When it’s time to let an employee go, regardless of the reason, you must consider the financial and legal implications of doing so. In many cases, this means a clear understanding of severance pay, how it’s calculated and whether or not the employee should receive it.

If you’re in the process of negotiating severance pay with a departing employee, here are some things to consider:

  • The reason for their departure: For example, if you had to terminate the employee as a result of sexual harassment or discrimination, you can argue that they should not receive any severance they may otherwise have been in line to receive.
  • The employment contract: Before you do anything with regard to termination and severance negotiation, review the employee’s contract for a better understanding of its terms and conditions. If it states that you’ll pay them severance upon leaving the company, find out if their current situation qualifies.
  • There’s more to think about than money: There’s a good chance that your former employee will focus entirely on salary and bonuses, but you shouldn’t stop there. You can negotiate many other things, including but not limited to benefits and paying for vacation days and sick days.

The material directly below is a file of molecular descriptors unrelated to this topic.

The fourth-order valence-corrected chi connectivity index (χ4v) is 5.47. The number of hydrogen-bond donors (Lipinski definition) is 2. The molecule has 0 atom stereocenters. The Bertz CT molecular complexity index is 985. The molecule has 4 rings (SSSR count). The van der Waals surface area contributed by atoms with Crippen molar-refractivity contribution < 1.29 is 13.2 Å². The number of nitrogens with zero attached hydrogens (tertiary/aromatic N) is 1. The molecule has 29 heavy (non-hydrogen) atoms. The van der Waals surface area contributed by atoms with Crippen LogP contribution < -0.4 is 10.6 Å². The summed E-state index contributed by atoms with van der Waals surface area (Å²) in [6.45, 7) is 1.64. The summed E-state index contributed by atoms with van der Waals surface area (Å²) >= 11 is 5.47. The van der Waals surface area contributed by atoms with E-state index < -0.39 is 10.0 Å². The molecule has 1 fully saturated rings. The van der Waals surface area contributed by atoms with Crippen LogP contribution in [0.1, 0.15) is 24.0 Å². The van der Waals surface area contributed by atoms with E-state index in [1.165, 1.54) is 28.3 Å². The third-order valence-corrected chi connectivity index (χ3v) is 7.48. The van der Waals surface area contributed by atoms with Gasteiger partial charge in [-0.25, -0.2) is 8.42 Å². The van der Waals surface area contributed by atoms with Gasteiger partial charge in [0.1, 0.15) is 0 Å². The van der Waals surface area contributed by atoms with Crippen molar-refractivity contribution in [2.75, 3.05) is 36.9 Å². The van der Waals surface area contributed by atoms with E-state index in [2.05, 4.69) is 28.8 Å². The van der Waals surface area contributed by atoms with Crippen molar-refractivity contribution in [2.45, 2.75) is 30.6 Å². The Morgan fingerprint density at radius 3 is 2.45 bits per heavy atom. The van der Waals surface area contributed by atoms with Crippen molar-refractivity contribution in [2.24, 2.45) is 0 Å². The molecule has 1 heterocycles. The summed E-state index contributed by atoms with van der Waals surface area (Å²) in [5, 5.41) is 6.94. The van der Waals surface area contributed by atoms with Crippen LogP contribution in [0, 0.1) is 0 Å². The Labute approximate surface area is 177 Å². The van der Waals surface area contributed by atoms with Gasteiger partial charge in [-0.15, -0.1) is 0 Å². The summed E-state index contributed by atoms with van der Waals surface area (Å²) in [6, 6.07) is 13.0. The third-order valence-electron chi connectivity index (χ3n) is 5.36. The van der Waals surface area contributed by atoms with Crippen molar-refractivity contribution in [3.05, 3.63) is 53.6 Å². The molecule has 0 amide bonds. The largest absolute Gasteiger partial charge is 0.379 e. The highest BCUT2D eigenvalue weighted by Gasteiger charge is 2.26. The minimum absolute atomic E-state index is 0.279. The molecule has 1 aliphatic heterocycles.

Along with the above, it’s important to note that this process doesn’t always unfold quickly. It can take a while to work through the details and find common ground.

The best way to prepare for a severance package negotiation is to fully understand your legal rights and obligations, along with the terms and conditions of the employment contract. You should also review your employee handbook for any language associated with severance pay.

In a perfect world, you’d be able to quickly reach a mutually agreeable severance package with all departing employees who qualify.

However, as you know, things don’t always work out this way. And that’s particularly true if there is “bad blood” between you and the employee, such as the result of a layoff.

The way you negotiate severance pay with one employee won’t be the same as the next, but there are definitive steps you can take to position yourself for success.